This is hardly surprising, but it is not unrelated to the way American Jews discuss Israel. Since they get most of their information about Israel from the mainstream media, ignorance of the realities of the Middle East is rampant among Jews, and to some extent that skews their view of both Prime Minister Benjamin Netanyahu's government and the U.S.-Israel relationship. For too long, rational debate within the community has been difficult. Those on the left accuse the right of being fascists or oppressors. The right answers back by calling the other side self-hating Jews. The result is not dissimilar from the dialogue of the deaf about Trump.
Promoting civil discourse is not without its difficulties. Each side of the divide, both in secular politics and on Israel, have to some extent already declared total war on their opponents. Though we've billed this debate as one about a battle for Israel's soul, we now understand that it's also about the struggle for Americans and Jews to understand each other. That can make it difficult to argue, as we do, about the prospects for both the new administration and the two-state solution as well as about how Israel and Jews should react to international criticism and the BDS movement.
But everywhere J.J. and I have gone, we've encountered audiences hungry for something different than the usual menu of invective served up for them every day on the cable news networks. Without fail, we've discovered that when you model civility, you get it back. Though we aired divergent arguments about both the peace process and, to some extent, the prospects for the Trump administration, they heard us treat each other respect and, in turn, they showed us the same respect. During the debates, the question-and-answer periods and afterwards, when the crowds gathered around us to continue the discussion, the result was generally friendly, even where disagreements continued.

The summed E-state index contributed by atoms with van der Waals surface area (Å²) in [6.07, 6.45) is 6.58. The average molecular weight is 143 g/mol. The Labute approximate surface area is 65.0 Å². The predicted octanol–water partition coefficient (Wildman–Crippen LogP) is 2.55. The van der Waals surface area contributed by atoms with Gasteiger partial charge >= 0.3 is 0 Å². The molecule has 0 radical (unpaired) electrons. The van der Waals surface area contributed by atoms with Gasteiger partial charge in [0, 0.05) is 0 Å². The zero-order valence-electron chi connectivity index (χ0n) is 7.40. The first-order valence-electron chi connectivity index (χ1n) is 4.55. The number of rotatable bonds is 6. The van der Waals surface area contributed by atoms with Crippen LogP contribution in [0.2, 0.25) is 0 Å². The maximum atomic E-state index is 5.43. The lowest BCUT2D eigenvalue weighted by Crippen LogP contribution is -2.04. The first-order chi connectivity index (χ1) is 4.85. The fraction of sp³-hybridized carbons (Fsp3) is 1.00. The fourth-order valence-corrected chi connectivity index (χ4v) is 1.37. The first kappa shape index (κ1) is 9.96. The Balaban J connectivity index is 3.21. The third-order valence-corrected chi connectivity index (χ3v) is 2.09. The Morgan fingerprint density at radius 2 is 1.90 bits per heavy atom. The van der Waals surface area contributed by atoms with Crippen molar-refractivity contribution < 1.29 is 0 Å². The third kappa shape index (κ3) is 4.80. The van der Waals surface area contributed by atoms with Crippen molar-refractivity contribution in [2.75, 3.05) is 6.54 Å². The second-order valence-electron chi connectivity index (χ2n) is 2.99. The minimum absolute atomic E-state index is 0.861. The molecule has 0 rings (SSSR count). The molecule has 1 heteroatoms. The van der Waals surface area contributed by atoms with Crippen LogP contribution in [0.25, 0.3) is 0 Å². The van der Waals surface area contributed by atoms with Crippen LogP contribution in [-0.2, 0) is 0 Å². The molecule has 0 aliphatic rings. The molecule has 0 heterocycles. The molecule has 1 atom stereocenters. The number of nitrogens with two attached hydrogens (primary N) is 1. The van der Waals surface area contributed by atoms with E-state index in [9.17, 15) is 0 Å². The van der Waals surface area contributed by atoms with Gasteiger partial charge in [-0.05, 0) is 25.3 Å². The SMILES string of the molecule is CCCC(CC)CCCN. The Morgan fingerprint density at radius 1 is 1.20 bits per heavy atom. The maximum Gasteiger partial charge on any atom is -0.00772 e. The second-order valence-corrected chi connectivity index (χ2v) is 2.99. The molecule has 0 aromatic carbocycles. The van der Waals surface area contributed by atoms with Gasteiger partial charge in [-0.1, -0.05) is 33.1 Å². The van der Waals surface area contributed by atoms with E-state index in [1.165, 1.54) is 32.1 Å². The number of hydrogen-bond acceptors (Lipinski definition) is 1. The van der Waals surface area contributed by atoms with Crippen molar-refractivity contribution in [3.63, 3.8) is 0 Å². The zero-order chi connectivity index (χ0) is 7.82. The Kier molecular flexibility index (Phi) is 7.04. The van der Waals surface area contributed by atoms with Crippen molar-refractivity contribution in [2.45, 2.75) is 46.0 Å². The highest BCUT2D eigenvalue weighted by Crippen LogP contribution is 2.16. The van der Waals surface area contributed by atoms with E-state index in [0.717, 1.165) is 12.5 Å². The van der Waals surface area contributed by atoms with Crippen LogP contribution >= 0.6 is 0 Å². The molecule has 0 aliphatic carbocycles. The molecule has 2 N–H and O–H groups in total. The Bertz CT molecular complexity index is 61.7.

The conclusion from this is inescapable.
Both J.J. and I have spent our careers as journalists being told to shut up by people who wanted to squelch our views. Yet despite that, we've not only kept speaking out, but have also learned the value of listening to each other. We think our debates are teaching the same lesson to a wider audience.
What we need both as Jews and as Americans is to relearn how to listen to each other. We must reacquaint ourselves with our neighbors and friends who have been reading, listening to and watching different media and are therefore coming to very different conclusions about events. Instead of stubbornly remaining in the cocoons we've woven for ourselves, in which we have banished views that contradict our predetermined conclusions and biases, we must open ourselves up to the possibility that there are other legitimate opinions to be considered. Spirited, yet civil disagreement may "trigger" a certain degree of distress, but it is also healthy both for American democracy and the Jewish world.
As we head out for more appearances this spring, we look forward to having the opportunity to bring this message to different communities and together doing more listening and learning. We know this won't make our differences disappear, but it will remind us that the things that unite us as Americans and Jews must still be greater than that which divides us.
Jonathan S. Tobin is opinion editor of JNS.org and a contributing writer for National Review.
This article was originally published at JNS.org. Used with permission.